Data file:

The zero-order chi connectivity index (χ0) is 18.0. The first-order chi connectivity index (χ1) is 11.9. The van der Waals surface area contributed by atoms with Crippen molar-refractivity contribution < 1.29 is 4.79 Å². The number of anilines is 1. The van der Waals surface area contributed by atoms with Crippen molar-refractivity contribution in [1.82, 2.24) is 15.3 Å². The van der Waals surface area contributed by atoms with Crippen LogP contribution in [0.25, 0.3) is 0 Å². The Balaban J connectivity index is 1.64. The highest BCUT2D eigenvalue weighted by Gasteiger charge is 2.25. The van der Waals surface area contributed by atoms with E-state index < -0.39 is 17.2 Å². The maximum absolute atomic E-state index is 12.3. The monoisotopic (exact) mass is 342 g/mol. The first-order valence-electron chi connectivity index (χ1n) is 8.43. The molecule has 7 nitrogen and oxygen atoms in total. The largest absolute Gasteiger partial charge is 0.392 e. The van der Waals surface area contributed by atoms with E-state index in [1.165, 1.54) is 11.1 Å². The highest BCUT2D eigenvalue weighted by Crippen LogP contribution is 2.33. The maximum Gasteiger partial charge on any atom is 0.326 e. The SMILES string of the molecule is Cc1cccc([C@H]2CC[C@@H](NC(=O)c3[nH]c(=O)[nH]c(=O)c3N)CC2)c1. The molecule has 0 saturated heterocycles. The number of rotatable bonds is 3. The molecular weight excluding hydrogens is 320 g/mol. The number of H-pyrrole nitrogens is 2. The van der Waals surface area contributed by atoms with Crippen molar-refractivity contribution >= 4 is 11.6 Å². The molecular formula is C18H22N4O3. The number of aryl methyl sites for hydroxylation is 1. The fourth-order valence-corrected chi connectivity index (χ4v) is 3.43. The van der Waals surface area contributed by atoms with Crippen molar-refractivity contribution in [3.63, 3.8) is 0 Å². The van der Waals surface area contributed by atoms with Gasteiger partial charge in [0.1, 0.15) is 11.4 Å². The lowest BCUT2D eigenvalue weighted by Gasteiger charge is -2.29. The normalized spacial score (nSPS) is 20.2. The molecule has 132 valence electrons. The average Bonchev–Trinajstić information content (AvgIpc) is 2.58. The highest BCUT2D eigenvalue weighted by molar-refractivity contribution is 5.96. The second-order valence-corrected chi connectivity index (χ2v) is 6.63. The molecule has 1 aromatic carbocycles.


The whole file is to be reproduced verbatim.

The zero-order chi connectivity index (χ0) is 18.0. The first-order chi connectivity index (χ1) is 11.9. The van der Waals surface area contributed by atoms with Crippen molar-refractivity contribution < 1.29 is 4.79 Å². The number of anilines is 1. The van der Waals surface area contributed by atoms with Crippen molar-refractivity contribution in [1.82, 2.24) is 15.3 Å². The van der Waals surface area contributed by atoms with Crippen LogP contribution in [0.25, 0.3) is 0 Å². The Balaban J connectivity index is 1.64. The highest BCUT2D eigenvalue weighted by Gasteiger charge is 2.25. The van der Waals surface area contributed by atoms with E-state index < -0.39 is 17.2 Å². The maximum absolute atomic E-state index is 12.3. The monoisotopic (exact) mass is 342 g/mol. The first-order valence-electron chi connectivity index (χ1n) is 8.43. The molecule has 7 nitrogen and oxygen atoms in total. The largest absolute Gasteiger partial charge is 0.392 e. The van der Waals surface area contributed by atoms with E-state index in [1.165, 1.54) is 11.1 Å². The highest BCUT2D eigenvalue weighted by Crippen LogP contribution is 2.33. The maximum Gasteiger partial charge on any atom is 0.326 e. The SMILES string of the molecule is Cc1cccc([C@H]2CC[C@@H](NC(=O)c3[nH]c(=O)[nH]c(=O)c3N)CC2)c1. The molecule has 0 saturated heterocycles. The number of rotatable bonds is 3. The molecular weight excluding hydrogens is 320 g/mol. The number of H-pyrrole nitrogens is 2. The van der Waals surface area contributed by atoms with Crippen molar-refractivity contribution >= 4 is 11.6 Å². The molecular formula is C18H22N4O3. The number of aryl methyl sites for hydroxylation is 1. The fourth-order valence-corrected chi connectivity index (χ4v) is 3.43. The van der Waals surface area contributed by atoms with Crippen molar-refractivity contribution in [3.63, 3.8) is 0 Å². The van der Waals surface area contributed by atoms with Gasteiger partial charge in [0.1, 0.15) is 11.4 Å². The lowest BCUT2D eigenvalue weighted by Gasteiger charge is -2.29. The normalized spacial score (nSPS) is 20.2. The molecule has 132 valence electrons. The average Bonchev–Trinajstić information content (AvgIpc) is 2.58. The highest BCUT2D eigenvalue weighted by molar-refractivity contribution is 5.96. The second-order valence-corrected chi connectivity index (χ2v) is 6.63. The molecule has 1 aromatic carbocycles.